0 Trees and woods face greatest turning point in 100 years

The state coverTwenty of the UK's leading forestry and wildlife bodies have, for the first time, joined together to draw attention to the challenges and opportunities faced by forests, woods and trees, which they say are greater now than at any other time in the last 100 years.

The consortium of groups[1], led by the Woodland Trust and representing a range of interests from timber production, to woodland conservation, to community participation, has collaborated to produce 'The State of the UK's Forests, Woods and Trees'[2], a report to mark the International Year of Forests in 2011[3]. It draws on the latest available evidence, looking at the current state, as well as the future potential, of the UK's tree and woodland resource, urging government to shift up a gear in order to secure a robust future for it.

Woodland Trust Policy Director, Hilary Allison, said: "We have shown, through the publication of this report, that NGOs and other industry bodies can and do work together, and that there is a remarkable degree of consensus. The potential for forests, woods and trees to deliver positive benefits is huge and this report provides the evidence needed to grasp the current opportunity, before it is lost, to embed positive action into policy and, more importantly, practice. Forests, woods and trees are currently on the political agenda in all parts of the UK[4] so this is a real turning point in their history. It's time for government and society to take action to secure their future."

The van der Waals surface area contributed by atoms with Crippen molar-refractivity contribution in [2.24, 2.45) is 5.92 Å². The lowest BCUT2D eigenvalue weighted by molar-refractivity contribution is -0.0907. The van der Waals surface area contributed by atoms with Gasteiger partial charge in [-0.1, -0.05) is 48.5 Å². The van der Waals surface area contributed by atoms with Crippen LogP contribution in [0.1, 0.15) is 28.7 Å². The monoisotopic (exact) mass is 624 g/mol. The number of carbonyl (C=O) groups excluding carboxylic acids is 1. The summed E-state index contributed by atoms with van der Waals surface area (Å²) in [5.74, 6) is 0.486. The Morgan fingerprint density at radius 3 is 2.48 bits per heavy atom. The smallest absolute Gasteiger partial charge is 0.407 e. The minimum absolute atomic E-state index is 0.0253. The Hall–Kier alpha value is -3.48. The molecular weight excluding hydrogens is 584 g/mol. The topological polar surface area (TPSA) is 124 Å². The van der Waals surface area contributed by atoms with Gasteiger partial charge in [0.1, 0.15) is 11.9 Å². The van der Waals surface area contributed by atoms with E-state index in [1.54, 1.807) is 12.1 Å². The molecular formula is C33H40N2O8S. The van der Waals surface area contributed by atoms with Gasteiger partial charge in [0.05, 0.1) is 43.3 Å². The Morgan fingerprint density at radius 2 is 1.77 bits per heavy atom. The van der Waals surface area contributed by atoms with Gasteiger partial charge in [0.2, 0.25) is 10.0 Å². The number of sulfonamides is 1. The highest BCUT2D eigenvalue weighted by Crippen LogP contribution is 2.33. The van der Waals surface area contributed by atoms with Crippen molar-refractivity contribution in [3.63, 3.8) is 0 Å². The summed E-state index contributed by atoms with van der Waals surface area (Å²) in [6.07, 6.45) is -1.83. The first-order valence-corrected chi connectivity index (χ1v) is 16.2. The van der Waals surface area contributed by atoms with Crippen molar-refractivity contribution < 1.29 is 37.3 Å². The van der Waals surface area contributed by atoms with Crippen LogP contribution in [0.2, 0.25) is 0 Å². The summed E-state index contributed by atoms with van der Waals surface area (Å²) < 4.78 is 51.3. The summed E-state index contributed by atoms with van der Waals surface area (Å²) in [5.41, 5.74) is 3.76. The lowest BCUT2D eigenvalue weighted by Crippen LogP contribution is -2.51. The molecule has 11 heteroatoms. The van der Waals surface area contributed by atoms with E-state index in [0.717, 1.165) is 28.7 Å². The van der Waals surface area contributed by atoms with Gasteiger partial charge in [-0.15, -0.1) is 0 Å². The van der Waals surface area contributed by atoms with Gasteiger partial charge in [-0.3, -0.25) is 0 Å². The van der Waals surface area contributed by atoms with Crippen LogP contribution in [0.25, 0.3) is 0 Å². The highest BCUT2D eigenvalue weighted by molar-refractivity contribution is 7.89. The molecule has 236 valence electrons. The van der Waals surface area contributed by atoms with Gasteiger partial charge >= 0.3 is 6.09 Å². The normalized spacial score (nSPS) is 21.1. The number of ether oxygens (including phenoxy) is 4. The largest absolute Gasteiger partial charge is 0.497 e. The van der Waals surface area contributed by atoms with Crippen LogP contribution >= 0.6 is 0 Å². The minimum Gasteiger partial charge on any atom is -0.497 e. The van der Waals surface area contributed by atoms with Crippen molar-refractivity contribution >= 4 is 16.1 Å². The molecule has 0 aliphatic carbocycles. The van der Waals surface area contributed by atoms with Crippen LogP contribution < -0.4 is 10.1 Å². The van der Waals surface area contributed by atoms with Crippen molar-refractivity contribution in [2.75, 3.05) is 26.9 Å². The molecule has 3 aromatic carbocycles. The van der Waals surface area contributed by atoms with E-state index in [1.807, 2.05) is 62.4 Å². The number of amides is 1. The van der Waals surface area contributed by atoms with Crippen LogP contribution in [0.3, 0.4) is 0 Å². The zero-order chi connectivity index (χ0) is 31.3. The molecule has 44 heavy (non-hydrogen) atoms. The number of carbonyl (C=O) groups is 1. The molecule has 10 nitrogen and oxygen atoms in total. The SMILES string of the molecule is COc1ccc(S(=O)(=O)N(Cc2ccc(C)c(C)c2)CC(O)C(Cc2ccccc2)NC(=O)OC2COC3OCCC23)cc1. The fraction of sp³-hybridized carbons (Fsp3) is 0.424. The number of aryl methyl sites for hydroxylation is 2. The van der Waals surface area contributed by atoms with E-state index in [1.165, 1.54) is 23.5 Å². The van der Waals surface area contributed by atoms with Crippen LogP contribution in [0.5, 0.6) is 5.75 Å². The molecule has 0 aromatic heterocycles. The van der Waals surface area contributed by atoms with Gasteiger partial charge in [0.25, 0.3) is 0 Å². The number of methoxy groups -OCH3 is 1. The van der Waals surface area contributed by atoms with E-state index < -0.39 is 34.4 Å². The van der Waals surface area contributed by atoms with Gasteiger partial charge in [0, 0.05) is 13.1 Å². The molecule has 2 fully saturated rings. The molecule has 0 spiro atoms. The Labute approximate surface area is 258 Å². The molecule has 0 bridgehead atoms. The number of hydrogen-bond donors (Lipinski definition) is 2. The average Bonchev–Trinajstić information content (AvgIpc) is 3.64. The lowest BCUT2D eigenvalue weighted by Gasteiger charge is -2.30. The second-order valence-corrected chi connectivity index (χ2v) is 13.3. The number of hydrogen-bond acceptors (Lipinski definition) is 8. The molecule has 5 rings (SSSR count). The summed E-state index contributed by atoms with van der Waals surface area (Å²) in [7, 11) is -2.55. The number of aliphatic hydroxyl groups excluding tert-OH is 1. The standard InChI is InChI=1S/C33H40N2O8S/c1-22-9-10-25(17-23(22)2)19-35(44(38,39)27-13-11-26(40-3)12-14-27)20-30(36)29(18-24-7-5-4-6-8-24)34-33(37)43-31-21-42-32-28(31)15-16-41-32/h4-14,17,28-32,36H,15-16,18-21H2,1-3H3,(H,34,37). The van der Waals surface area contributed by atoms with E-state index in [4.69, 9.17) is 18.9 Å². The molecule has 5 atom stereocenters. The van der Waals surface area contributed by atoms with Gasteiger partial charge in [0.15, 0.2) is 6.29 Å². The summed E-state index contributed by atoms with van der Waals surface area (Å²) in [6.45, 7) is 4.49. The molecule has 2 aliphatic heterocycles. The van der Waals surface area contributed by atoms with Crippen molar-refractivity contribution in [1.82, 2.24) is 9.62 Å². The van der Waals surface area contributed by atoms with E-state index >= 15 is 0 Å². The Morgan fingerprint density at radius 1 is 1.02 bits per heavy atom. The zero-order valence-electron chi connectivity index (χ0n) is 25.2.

The organisations behind the report agree that the most pressing issues for forests, woods and trees are:

• Securing the benefits of increasing tree and woodland cover to help mitigate and adapt to climate change, as well as to deliver a range of other 'ecosystem services'[5] .

• Tackling the unprecedented challenges faced by trees, woods and forests - from climate change, an increase in pests and diseases, the effects of centuries of loss and fragmentation, land-use change, financial constraints and economic conditions.

• Delivering a healthy and resilient forest resource to achieve maximum benefits for people, wildlife, and the wider environment.

All these issues point to:

• the need to recognise and enhance the diversity in form, function, and use of our woods.

• the need for joined-up thinking with supportive government policies that embed forests, woods and trees and enable collaboration within the sector.

• the need for public support and an awareness of the benefits of woodland and why its protection and expansion is essential. The strong emotional reaction to the threat of losing the public forest estate earlier in 2011 needs to be deepened to a real understanding of and support for forests, woods and trees as working landscapes and as crucial habitats for wildlife.

Woodland Trust Conservation Advisor and the report's lead author, Sian Atkinson, added: "We already have a good deal of the research and policy in place to support the above identified needs. It is now essential that these policies are recognised, prioritised and driven into practice with adequate resources behind their implementation."

For more information, contact Alison Kirkman in the Woodland Trust press office on 01476 581121 or media@woodlandtrust.org.uk.

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